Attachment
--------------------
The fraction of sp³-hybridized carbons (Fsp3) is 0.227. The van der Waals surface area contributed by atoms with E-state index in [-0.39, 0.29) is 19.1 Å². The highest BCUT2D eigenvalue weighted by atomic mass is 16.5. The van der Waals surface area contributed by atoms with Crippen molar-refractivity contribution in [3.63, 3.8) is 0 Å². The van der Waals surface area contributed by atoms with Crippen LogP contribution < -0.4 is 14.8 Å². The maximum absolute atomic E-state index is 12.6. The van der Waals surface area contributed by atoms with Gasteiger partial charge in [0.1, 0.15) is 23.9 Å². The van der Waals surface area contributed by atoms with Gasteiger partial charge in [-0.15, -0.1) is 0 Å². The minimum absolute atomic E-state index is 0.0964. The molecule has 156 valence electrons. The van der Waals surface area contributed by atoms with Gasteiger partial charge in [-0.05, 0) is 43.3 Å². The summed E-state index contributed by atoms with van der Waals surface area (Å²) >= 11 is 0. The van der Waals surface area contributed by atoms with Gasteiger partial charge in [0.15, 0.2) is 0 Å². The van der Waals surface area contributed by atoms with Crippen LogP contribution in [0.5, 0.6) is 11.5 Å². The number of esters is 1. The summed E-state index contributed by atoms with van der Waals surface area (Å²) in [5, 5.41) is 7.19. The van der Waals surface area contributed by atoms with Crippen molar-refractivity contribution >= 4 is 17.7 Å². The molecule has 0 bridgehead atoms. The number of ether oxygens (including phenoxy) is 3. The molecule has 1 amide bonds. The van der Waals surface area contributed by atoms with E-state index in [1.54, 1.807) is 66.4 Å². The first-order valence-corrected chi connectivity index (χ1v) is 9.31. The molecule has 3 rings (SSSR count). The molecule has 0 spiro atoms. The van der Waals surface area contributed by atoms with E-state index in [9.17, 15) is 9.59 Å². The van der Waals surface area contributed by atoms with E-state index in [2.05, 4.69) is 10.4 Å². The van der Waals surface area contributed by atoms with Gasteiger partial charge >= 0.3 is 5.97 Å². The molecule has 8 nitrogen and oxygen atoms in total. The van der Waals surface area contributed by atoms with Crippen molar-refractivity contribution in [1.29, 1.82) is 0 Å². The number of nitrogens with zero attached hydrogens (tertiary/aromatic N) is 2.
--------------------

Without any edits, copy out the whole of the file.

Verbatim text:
The fraction of sp³-hybridized carbons (Fsp3) is 0.227. The van der Waals surface area contributed by atoms with E-state index in [-0.39, 0.29) is 19.1 Å². The highest BCUT2D eigenvalue weighted by atomic mass is 16.5. The van der Waals surface area contributed by atoms with Crippen molar-refractivity contribution in [3.63, 3.8) is 0 Å². The van der Waals surface area contributed by atoms with Crippen LogP contribution < -0.4 is 14.8 Å². The maximum absolute atomic E-state index is 12.6. The van der Waals surface area contributed by atoms with Gasteiger partial charge in [0.1, 0.15) is 23.9 Å². The van der Waals surface area contributed by atoms with Gasteiger partial charge in [-0.15, -0.1) is 0 Å². The minimum absolute atomic E-state index is 0.0964. The molecule has 156 valence electrons. The van der Waals surface area contributed by atoms with Gasteiger partial charge in [-0.05, 0) is 43.3 Å². The summed E-state index contributed by atoms with van der Waals surface area (Å²) >= 11 is 0. The van der Waals surface area contributed by atoms with Gasteiger partial charge in [0.15, 0.2) is 0 Å². The van der Waals surface area contributed by atoms with Crippen LogP contribution in [0.5, 0.6) is 11.5 Å². The number of esters is 1. The summed E-state index contributed by atoms with van der Waals surface area (Å²) in [5, 5.41) is 7.19. The van der Waals surface area contributed by atoms with Crippen molar-refractivity contribution >= 4 is 17.7 Å². The molecule has 0 bridgehead atoms. The number of ether oxygens (including phenoxy) is 3. The molecule has 1 amide bonds. The van der Waals surface area contributed by atoms with E-state index in [1.54, 1.807) is 66.4 Å². The first-order valence-corrected chi connectivity index (χ1v) is 9.31. The molecule has 3 rings (SSSR count). The molecule has 0 spiro atoms. The van der Waals surface area contributed by atoms with E-state index in [9.17, 15) is 9.59 Å². The van der Waals surface area contributed by atoms with E-state index in [2.05, 4.69) is 10.4 Å². The van der Waals surface area contributed by atoms with Gasteiger partial charge >= 0.3 is 5.97 Å². The molecule has 8 nitrogen and oxygen atoms in total. The van der Waals surface area contributed by atoms with Crippen molar-refractivity contribution in [1.29, 1.82) is 0 Å². The number of nitrogens with zero attached hydrogens (tertiary/aromatic N) is 2.